Another Windows N anybody?
While this solution seems reasonable on the surface there are a number of legal liability issues to consider, some that leave the EC open to lawsuits itself.
1. Who decides *which* browsers get on the ballot?
2. If controlled by individual OEMs doesn't that mean IE will always be included, Opera maybe never? If so how is it any different than now?
3. If the EC controls the ballot (since it's obvious MS never should) then what happens when a new browser comes out? Is there a mechanism in place to petition a place on the ballot? If not can the new browser maker sue the EC for exclusionary collusion?
4. There are *lots* of browsers out there. If a user is given a list of 2 dozen browers, which one should they pick? Will they even know?
5. Will the ballot have a default setting? Can you change your mind after installation? If there is a default what should it be?
6. Mechanically, how will this work? Who creates the ballot screen software? If each OEM has to do it then that places additional load on third parties--making this solution illegal. Courts can't impose a solution on uninvolved third parties. If MS does it, then how can you secure the software against hackers?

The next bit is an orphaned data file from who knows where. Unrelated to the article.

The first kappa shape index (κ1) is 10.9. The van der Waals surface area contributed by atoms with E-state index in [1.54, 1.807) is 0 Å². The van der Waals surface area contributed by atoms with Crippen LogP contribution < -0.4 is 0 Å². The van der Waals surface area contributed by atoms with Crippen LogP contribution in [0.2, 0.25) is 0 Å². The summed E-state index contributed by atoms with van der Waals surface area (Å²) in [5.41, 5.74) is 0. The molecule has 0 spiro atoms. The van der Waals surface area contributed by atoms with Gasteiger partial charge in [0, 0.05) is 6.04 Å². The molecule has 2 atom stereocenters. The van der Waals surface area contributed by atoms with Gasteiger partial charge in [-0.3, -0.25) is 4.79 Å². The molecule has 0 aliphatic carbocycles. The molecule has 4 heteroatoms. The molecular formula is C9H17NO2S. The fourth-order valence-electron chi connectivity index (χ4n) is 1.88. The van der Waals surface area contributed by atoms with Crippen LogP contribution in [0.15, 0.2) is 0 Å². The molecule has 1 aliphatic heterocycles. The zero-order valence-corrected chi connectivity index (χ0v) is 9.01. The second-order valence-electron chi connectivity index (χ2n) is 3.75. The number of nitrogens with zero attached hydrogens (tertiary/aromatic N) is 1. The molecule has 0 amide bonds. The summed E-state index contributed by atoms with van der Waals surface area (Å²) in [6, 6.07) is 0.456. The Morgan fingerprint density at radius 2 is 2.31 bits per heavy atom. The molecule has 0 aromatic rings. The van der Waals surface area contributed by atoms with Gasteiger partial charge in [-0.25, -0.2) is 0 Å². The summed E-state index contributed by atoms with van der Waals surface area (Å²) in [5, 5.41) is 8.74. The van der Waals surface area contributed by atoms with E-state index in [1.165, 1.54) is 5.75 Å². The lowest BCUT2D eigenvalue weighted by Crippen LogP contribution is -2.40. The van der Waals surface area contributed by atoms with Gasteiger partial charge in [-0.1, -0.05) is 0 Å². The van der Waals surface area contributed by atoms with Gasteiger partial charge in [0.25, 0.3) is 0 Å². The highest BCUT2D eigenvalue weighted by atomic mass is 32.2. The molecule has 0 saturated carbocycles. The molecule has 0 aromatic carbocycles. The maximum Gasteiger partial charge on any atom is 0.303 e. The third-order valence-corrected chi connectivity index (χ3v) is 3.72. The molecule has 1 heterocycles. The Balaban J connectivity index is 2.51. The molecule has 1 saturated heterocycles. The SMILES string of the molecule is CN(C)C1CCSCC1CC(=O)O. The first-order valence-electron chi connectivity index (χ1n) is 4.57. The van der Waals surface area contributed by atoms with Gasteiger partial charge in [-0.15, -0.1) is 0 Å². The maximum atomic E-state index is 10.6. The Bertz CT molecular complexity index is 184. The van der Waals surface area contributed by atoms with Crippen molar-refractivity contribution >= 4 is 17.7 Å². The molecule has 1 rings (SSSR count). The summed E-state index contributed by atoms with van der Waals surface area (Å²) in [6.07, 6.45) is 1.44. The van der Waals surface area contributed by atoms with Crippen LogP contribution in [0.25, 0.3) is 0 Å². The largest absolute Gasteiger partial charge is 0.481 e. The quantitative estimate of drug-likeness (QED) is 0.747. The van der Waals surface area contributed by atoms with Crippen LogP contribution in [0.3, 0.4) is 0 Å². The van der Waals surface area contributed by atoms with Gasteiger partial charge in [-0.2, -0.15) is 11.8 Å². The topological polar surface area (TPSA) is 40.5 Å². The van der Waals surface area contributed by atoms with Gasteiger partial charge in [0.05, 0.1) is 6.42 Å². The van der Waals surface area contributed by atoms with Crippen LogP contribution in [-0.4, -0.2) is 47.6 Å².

7. If the the individual browser makers are responsible for their own browser download bandwidth (which seems reasonable) and the ballot is nothing more than a list of download URLs then it should be simple to hack. Remember you would have to secure *every* OEM...
8. What about the infrastructure that goes with IE? Not the trivial front end, the actual Trident rendering engine? Remember a large number of third party software requires Trident to be present. If MS is forced to pull Trident out then the EC is directly responsible for breaking existing software and third parties could rightly sue the EC for interfering in third party business affairs.
9. If you leave Trident in, how have you really done anything at all? Isn't that even *less* effective than Windows N? Are you telling me the (tiny) front end that is IExplorer.exe is worth the billions of dollars wasted on this farce? (Fines, the time governement employees spent on it, the reams of dead trees, the *printer ink* and *toner* costs? :))
10. Finally, remember we are talking about programs that are FREE to the user! What sane person invests billions to tell someone else which free program they get to use?
I think the EC is pointing a massive cannon at their own heads. Neelie-burgers, anyone?